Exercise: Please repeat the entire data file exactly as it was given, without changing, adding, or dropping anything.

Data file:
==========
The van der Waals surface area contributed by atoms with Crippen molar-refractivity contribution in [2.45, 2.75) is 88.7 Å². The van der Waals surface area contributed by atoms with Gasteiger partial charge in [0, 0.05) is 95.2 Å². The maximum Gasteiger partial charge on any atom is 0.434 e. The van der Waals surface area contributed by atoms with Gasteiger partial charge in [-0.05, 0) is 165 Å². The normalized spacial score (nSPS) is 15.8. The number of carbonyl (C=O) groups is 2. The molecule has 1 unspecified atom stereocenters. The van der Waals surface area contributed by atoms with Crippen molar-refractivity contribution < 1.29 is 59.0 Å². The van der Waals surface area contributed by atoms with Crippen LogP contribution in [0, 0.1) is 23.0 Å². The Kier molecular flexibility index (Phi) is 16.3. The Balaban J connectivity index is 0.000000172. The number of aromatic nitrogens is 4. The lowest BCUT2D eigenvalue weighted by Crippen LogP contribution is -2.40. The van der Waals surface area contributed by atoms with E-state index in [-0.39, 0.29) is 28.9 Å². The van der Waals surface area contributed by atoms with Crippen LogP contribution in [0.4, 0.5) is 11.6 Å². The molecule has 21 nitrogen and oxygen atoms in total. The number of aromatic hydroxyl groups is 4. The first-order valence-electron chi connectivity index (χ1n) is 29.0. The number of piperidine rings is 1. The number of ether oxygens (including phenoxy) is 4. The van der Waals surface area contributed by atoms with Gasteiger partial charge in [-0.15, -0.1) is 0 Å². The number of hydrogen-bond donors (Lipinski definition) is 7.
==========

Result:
The van der Waals surface area contributed by atoms with Crippen molar-refractivity contribution in [2.45, 2.75) is 88.7 Å². The van der Waals surface area contributed by atoms with Gasteiger partial charge in [0, 0.05) is 95.2 Å². The maximum Gasteiger partial charge on any atom is 0.434 e. The van der Waals surface area contributed by atoms with Gasteiger partial charge in [-0.05, 0) is 165 Å². The normalized spacial score (nSPS) is 15.8. The number of carbonyl (C=O) groups is 2. The molecule has 1 unspecified atom stereocenters. The van der Waals surface area contributed by atoms with Crippen molar-refractivity contribution < 1.29 is 59.0 Å². The van der Waals surface area contributed by atoms with Crippen LogP contribution in [0, 0.1) is 23.0 Å². The Kier molecular flexibility index (Phi) is 16.3. The Balaban J connectivity index is 0.000000172. The number of aromatic nitrogens is 4. The lowest BCUT2D eigenvalue weighted by Crippen LogP contribution is -2.40. The van der Waals surface area contributed by atoms with E-state index in [-0.39, 0.29) is 28.9 Å². The van der Waals surface area contributed by atoms with Crippen LogP contribution in [0.4, 0.5) is 11.6 Å². The molecule has 21 nitrogen and oxygen atoms in total. The number of aromatic hydroxyl groups is 4. The first-order valence-electron chi connectivity index (χ1n) is 29.0. The number of piperidine rings is 1. The number of ether oxygens (including phenoxy) is 4. The van der Waals surface area contributed by atoms with Gasteiger partial charge in [-0.15, -0.1) is 0 Å². The number of hydrogen-bond donors (Lipinski definition) is 7.